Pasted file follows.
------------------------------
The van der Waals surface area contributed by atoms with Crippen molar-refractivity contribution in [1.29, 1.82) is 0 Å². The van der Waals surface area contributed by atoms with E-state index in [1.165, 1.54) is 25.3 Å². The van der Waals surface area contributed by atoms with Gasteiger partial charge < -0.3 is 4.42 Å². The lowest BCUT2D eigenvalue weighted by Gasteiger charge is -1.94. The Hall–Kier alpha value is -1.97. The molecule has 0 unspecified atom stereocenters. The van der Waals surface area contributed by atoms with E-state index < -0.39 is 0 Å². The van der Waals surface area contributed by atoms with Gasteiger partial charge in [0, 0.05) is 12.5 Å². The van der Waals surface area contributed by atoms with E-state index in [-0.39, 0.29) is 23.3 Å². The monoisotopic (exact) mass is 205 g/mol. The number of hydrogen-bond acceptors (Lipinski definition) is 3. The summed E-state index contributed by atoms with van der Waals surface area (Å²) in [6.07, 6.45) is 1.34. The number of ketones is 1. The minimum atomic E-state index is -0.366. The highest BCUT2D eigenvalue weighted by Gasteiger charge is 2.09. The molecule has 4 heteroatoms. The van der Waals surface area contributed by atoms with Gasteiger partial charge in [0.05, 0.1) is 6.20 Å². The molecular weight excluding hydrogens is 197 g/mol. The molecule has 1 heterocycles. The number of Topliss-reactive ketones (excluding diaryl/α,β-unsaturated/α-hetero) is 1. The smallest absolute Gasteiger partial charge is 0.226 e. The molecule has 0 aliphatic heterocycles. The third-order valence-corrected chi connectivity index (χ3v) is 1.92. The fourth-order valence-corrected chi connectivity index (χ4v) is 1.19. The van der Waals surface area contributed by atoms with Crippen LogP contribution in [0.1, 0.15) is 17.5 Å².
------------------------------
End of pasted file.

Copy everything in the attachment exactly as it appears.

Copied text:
The van der Waals surface area contributed by atoms with Crippen molar-refractivity contribution in [1.29, 1.82) is 0 Å². The van der Waals surface area contributed by atoms with E-state index in [1.165, 1.54) is 25.3 Å². The van der Waals surface area contributed by atoms with Gasteiger partial charge < -0.3 is 4.42 Å². The lowest BCUT2D eigenvalue weighted by Gasteiger charge is -1.94. The Hall–Kier alpha value is -1.97. The molecule has 0 unspecified atom stereocenters. The van der Waals surface area contributed by atoms with E-state index < -0.39 is 0 Å². The van der Waals surface area contributed by atoms with Gasteiger partial charge in [0, 0.05) is 12.5 Å². The van der Waals surface area contributed by atoms with E-state index in [-0.39, 0.29) is 23.3 Å². The monoisotopic (exact) mass is 205 g/mol. The number of hydrogen-bond acceptors (Lipinski definition) is 3. The summed E-state index contributed by atoms with van der Waals surface area (Å²) in [6.07, 6.45) is 1.34. The number of ketones is 1. The minimum atomic E-state index is -0.366. The highest BCUT2D eigenvalue weighted by Gasteiger charge is 2.09. The molecule has 4 heteroatoms. The van der Waals surface area contributed by atoms with Gasteiger partial charge in [0.05, 0.1) is 6.20 Å². The molecular weight excluding hydrogens is 197 g/mol. The molecule has 1 heterocycles. The number of Topliss-reactive ketones (excluding diaryl/α,β-unsaturated/α-hetero) is 1. The smallest absolute Gasteiger partial charge is 0.226 e. The molecule has 0 aliphatic heterocycles. The third-order valence-corrected chi connectivity index (χ3v) is 1.92. The fourth-order valence-corrected chi connectivity index (χ4v) is 1.19. The van der Waals surface area contributed by atoms with Crippen LogP contribution in [0.1, 0.15) is 17.5 Å².